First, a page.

Spotlight On… Star of Mercy – The Movie, Maria Austin

Maria Austin is playing the title role in Mercy, a movie by actress, Wendy Morgan. I had a chat with Maria about her involvement in this very important film.


Thank you for talking to Break A Leg, Maria, how did you come to be involved in Mercy – The Movie?

I did a rehearsed reading of Romeo and Juliet with Wendy Morgan, we hit it off, stayed in touch and she told me about the idea for the movie, which was originally written as a one-woman show. I thought it was an interesting subject matter, we just kept talking about it and she wondered if maybe we could do it as a two woman show. Once she had written it she very much had Mark Wingett in mind for the role of the Slaughter man, it also seemed to lend itself to being on film. So, instead Wendy said come and play Mercy in the film.

How have you found the experience of filming?

Intense, fairly harrowing, it’s been the hardest thing I’ve done since I finished drama school two years ago. It’s been interesting, particularly the fight choreography, I get beaten up a lot in the film. It’s all been taken from CCTV footage from when Animal Aid put cameras in the abattoir. The fight director and the actors all watched the footage so that the movements and the sequence of movements were the same as what had actually happened. I found that tricky to begin with because I’m playing the role of a pig but as a human and pigs respond differently. For example, if someone punched you in the face, as a human you would say “right then, let’s have a fight” or say “right, I’m out”, but pigs are so innocent that they get hit in the face but two minutes later they’ll come back. What was hard for me was finding a reason in my mind as to why I would keep coming back.

Wendy was always adamant that Mercy wouldn’t be played as a pig, so that people will assume to begin with that she’s human and then start to question it. If I was going around acting as a pig, that could look a bit odd, so I try to hint at it. I’m not vegan, but I’ve looked at the footage from a character point of view and it has had an impact on the way I think. Wendy compared it to this sort of thing happening to a cat or a dog, she said there would be a national outcry, but because we see pigs as food as we group them together, we’re almost de-sensitised. We don’t sympathise as we would with a cat or a dog.


Is there a moment that you find particularly poignant?

There’s a scene where the mother has her babies with her and in the slaughterhouse the mother is really caged in so they can’t roll over, if one of the piglets falls out of the cage, they don’t put it back they just leave it to starve. The piglet is crying within the mother’s ear-shot and she can’t turn over to feed it, When we shot that scene I was crying like a baby.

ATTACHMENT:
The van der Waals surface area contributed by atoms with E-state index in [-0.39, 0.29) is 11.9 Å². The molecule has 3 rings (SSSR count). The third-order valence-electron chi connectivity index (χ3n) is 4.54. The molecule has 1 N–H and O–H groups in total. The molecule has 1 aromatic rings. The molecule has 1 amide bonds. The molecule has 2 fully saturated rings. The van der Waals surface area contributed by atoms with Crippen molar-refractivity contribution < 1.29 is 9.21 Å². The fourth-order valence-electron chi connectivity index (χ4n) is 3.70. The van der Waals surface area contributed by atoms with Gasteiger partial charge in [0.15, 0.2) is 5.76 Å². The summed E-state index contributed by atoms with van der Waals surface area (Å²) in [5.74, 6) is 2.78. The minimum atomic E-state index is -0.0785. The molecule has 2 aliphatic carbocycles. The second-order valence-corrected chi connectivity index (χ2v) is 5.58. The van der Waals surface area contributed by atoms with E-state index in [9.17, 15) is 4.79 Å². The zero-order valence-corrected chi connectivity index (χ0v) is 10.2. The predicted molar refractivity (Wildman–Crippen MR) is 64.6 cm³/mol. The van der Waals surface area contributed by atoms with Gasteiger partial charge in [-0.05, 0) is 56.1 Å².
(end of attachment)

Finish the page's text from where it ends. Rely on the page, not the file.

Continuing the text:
What did you know about what went on in slaughterhouses before you worked on the film?

I didn’t particularly have an opinion before I became involved in the film. I had no idea about what went on until I started researching, but it’s just awful and this is standard practice! I had always thought that as long as the animal have had a good life before they went to the abattoir, that was alright. It hadn’t occurred to me that there is this grey area where the animals are abused before they die. Free range animals may be raised that way, but they go to slaughterhouses where they are treated the same as any other animal that goes there. I don’t think people are aware of this limbo state between life and death.

What do you hope that people will take away with them from this film?

An understanding and awareness that there is this situation in the abattoir that exists, between the life and death of these animals. This isn’t a preaching film, we’re not trying to say that everyone should become vegan or vegetarian, just be aware that this is what goes on. There is this grey area that isn’t widely known about.

Thank you so much for a fantastic interview, Maria. I can’t wait to see this film!–2#/

Photo Credits: Gaz De Vere

Spotlight On… Star of Mercy – The Movie, Johnny Shingleton

Johnny Shingleton is playing a rather nasty character in Mercy, a movie by actress, Wendy Morgan. I had a chat with Johnny about his involvement in this very important film.


Hi Johnny, thanks for chatting to Break A Leg, tell me about your character in Mercy – The Movie.

My Character’s name in the movie Mercy is Johnny Reggae. I am one of the vile ‘Slaughterman’ in the abattoir that the movie is set in.

How did you become involved with the movie?

Initially, my mum told me that my Aunt knows a lady named Wendy who is casting for roles in her latest play that she had written. It was written as a play to perform at the Edinburgh Fringe Festival, but was eventually, with other plays, turned down. So Wendy had the idea of re-writing it as a film instead. I got in contact with her and she asked me to play the part of Johnny Reggae, which at first I found horrific with the subject matter, but I thought the story had to be told.